When you’ve been famous for five decades like she has, I can’t say she’s down to Earth because I think you get affected by people treating you a certain way for so many years. I was working on the property for about three months. She was away on the Believe Tour. This was at the end of ‘99. I actually didn’t meet her. I met her by chance in her bedroom. That’s how it happened. I knew she was back from Micronesia or wherever she got back from for Christmas, but I didn’t know she was in the house because there were no cars. Our office was in the garage. I ran in because the upholsterer called. We were doing this upholstery. She’s got these beautiful Gothic arch windows in the bedroom. These windows, when you’re doing a pull-down shade, you don’t want the light to come in. You do these upholstered corners all the way around. They needed a measurement. I ran into the bedroom and as I’m walking across the bedroom, I hear Cher’s voice say, “Barrie, is that you?” Honestly, as a self-respecting gay man, I nearly died. My heart rate was like fast. She was lying on the bed and said, “Thank you so much.”
Let’s set the stage. She’s lying on the bed. What was she wearing? Is she in sequins or feathers?The room should be beautiful without furniture in it because, at the end of the day, that's what you're selling. Click To Tweet
She was watching Larry King Live. It was 12:00 in the afternoon. She had a little cup of tea and she was wearing a very thin shaped mink coat and it had these cool buttons on it because it was cold.
She’s lying in bed in a mink coat watching Larry King with a cup of tea?
She had a t-shirt and whatever underneath it. She was using it as a dressing gown, but it was clearly probably an extravagant $30,000 Versace.
I’m so happy she didn’t disappoint and that’s your first-ever visual of Cher.
I’ll never forget, she was drinking green tea with three little raspberries in it.
Is she somebody you can talk to or is she quite messed up? Is she quite real once you get into it?
We had quite a few little conversations here and there and she’s a very real person.
Was she married to one of those truck driver type boyfriends she was with? She’s been with all sorts, isn’t she?
I think the bagel boy was around then, from Brentwood.
Maybe she wanted a bit of norm, that’s why she dated those types of fellows. She doesn’t need a guy for security or money. She’s very independent when you think about it. Maybe for her, dating somebody that is the truck driver, the bagel boy is just to be around a normal lad.
I think so because it has to be very difficult for somebody at that level. You either have to be with someone at that level because the egos have to be out the door. Even if you think about Barbara Streisand and James Brolin, he’s a successful actor but he’s a regular guy. That’s why I think she needed that grounding.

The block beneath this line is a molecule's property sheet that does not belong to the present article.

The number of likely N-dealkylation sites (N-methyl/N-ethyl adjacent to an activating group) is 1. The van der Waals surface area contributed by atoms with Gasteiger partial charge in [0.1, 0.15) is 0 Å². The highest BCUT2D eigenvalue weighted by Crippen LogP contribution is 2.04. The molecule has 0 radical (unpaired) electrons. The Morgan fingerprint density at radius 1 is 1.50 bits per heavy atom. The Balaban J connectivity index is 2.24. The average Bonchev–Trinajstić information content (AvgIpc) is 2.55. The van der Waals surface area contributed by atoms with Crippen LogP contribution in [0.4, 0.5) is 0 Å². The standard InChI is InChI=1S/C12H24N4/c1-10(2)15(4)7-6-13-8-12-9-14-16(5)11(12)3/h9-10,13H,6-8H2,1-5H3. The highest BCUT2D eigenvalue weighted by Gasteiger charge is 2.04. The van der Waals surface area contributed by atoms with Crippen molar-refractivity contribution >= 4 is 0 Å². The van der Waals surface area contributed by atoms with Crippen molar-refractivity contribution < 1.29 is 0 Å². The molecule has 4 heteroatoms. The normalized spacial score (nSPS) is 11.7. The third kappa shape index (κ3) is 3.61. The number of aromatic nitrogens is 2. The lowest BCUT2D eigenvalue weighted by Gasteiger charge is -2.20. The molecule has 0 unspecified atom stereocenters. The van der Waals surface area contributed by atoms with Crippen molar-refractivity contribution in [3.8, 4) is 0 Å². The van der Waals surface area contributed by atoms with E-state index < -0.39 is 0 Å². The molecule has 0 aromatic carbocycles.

Tell us about who’s your famous celebrity Malibu neighbors because everybody loves to know who.
I live on the beach. Cher is literally right above me. I’ve got Jeremy Piven who’s across the street. We’ve got Adam Sandler on Malibu Road. If I ever forget, I’ve just got to go outside because the TMZ bus comes down four times a day. The TMZ bus tells me who my neighbors are. I’m walking my dog and all of a sudden, all these Chinese buses are like, “John Cusack.” I’m like, “I’m not John Cusack.” Apparently, I was standing outside his house, so I was that guy.
For anyone that doesn’t know Barrie Livingstone, just so people can get a picture, who do people say you look like?
When LA Confidential came out in 1992 and I was living in Hollywood, I got Kevin Spacey all the time, so much so because of his jawline and the lips. As he’s grown older and I’ve grown older, we’re not that much but at that moment in time, it’s so uncanny. When I was 26 and Kevin Spacey was 36, I got it all the time.
This is the last person you want to compare yourself to.
Now, no, especially the way he looks. I think it was in the lips and the jawline.
We’ve got all of those guys. As far as you want to design work, people love to talk about celebrities. Who was your favorite celebrity to work with that you know was your neighbor? Who defies expectations and also completely different from the image, would you say?
It would be Dwayne Johnson. I did his house and I worked with him for years. I sat next to him on a plane. At the time he was with Dany, his wife and they called me three months later and I did their gorgeous house in Hidden Hills.